Renewable retrofit

Published:  05 July, 2012

Buderus, renewable energy, solar thermal, DHW
Practical and cost effective — Stefan Gautsch.

One of the attractions of solar-thermal energy is not requiring alterations to the building fabric, making it ideal for retrofit and refurbishment projects. Stefan Gautsch of Buderus explains how to maximise its benefits.

One of the best ways for a business to reduce expenditure over the long term is to replace a heating system which is over 10 years old with a new and efficient system. By sheer virtue of the efficiency levels, which have improved substantially over the last decade, a well-designed heating system installed today will undoubtedly reduce running costs and emissions, which is another important consideration given the introduction of the CRC Energy Efficiency Scheme.

One of the key things to remember when overhauling a heating system, however, is that like-for-like replacements are not always the best option. With the increase in renewable technologies on offer for commercial and industrial stakeholders, many are beginning to utilise renewable technology alongside a condensing boiler system to maximise efficiency for their business.

Whilst it can never be said that there is a ‘one solution fits all’ philosophy to heating installations, investing in solar thermal is often the most practical and cost effective solution. All renewables, by their very nature, require a certain amount of space and exposure to the elements. However the vast majority of commercial buildings have an accessible and largely unused roof area where solar-thermal panels could be placed. This means that the end-user can reap the benefits associated with renewable heating technology without causing disruption or alteration to the fabric of the building — further limiting the cost incurred by the installation.

A solar thermal system is primarily designed to meet hot-water requirements, but in the right type of low-temperature system can go some way to providing backup for space heating. Up to 60% of a building’s annual domestic-hot water requirement can be met by a solar-thermal installation. A high efficiency or condensing boiler may then only be necessary to meet the remainder of the peak heating load during the winter months when demand is at its highest.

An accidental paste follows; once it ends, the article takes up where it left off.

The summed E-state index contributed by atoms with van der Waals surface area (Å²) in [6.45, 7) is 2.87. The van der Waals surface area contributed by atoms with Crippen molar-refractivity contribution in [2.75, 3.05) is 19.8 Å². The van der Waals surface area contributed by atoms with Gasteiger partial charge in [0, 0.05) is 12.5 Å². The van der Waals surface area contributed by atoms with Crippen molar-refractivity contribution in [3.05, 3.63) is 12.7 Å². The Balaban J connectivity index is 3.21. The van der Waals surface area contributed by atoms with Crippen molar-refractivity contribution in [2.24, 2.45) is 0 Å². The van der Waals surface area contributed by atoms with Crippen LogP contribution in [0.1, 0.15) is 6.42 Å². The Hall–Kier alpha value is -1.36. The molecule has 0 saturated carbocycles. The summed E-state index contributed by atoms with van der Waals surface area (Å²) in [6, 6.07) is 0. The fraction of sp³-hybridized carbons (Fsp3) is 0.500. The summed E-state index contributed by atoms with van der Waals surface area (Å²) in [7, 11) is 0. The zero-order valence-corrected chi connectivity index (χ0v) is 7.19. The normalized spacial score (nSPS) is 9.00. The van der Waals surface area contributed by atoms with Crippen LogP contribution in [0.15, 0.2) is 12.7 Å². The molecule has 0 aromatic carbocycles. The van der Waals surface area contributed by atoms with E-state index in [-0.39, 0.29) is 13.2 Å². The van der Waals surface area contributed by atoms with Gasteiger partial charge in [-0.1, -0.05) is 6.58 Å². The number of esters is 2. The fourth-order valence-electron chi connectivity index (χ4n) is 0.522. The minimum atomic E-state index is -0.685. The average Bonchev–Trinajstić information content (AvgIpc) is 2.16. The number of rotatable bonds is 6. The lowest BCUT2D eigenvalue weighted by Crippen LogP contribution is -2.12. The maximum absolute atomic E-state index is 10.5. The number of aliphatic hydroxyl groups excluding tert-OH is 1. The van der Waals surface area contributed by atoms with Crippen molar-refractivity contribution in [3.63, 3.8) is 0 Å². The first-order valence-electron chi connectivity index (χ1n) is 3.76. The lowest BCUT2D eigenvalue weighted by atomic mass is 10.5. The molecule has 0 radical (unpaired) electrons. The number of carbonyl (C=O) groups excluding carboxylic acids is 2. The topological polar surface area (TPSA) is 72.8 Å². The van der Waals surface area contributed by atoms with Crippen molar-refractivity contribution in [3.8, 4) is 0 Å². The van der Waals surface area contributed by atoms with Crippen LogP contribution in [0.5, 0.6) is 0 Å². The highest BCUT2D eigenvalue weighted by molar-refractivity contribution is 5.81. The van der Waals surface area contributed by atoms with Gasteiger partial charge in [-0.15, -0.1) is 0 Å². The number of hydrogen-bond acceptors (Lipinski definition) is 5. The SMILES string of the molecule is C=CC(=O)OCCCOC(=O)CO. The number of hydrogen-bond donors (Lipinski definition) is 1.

Whilst saving money and reducing dependence on fossil fuels are undoubtedly key issues associated with installing renewable technologies, we are increasingly seeing the reduction of carbon emissions as one of the key reasons for specifying solar systems. Businesses in the public sector in particular are being tasked by the Government to lead the way in lowering the carbon footprint of its buildings, whilst wider businesses are steadily looking to follow suit.

Solar-thermal energy working alongside a condensing boiler is an effective way of meeting a building requirements for domestic hot water.

Using historical weather patterns, it is possible to provide reasonably accurate predictions of estimated fuel usage and savings from a well-sized solar system — either as a standalone system or as part of an integrated heating and hot water arrangement.

As with any heating and hot water system, to maximise efficiency, sizing is a key consideration to minimise wastage. Making sure the thermal-storage and circulation system associated with the solar thermal panels is properly insulated and effectively controlled is also extremely important, as is the fabric of the building, which is often where the biggest heat losses occur.

We often see a tendency for solar installations to be oversized ‘to be on the safe side’ or to future-proof any possible extensions to the building. This is a misconception, as any water which is heated above and beyond the actual requirement is a waste of energy. It is therefore preferable to slightly reduce the output from the solar system to allow an associated boiler to top-up the hot water supply as required. This in itself will have a favourable impact on the overall efficiency of the heating system.

The overall efficiency of a system is very much down to the details of its design. The use of sophisticated controls, for instance, will closely adjust the system in line with demand, whilst additional features such as flow regulators and low-flow taps within the DHW system will contribute towards savings.

We have also seen developments in the solar technology itself, for example with solar evacuated-tube panels that use CPC (compound parabolic concentrator) technology to provide 360° absorption of solar energy, even on cloudy days. This inevitably increases the rate at which water from within the system is heated, further improving the overall efficiency.

Maximising energy efficiency in order to significantly reduce carbon footprint and fuel expenditure requires thorough and accurate assessment of the requirements of each installation. With the correct considerations made from the outset, a well sized solar-thermal system alongside a high efficiency or condensing boiler can prove to be the recipe for success for most retrofit and refurbishment projects.

Stefan Gautsch is a design engineer with Buderus.



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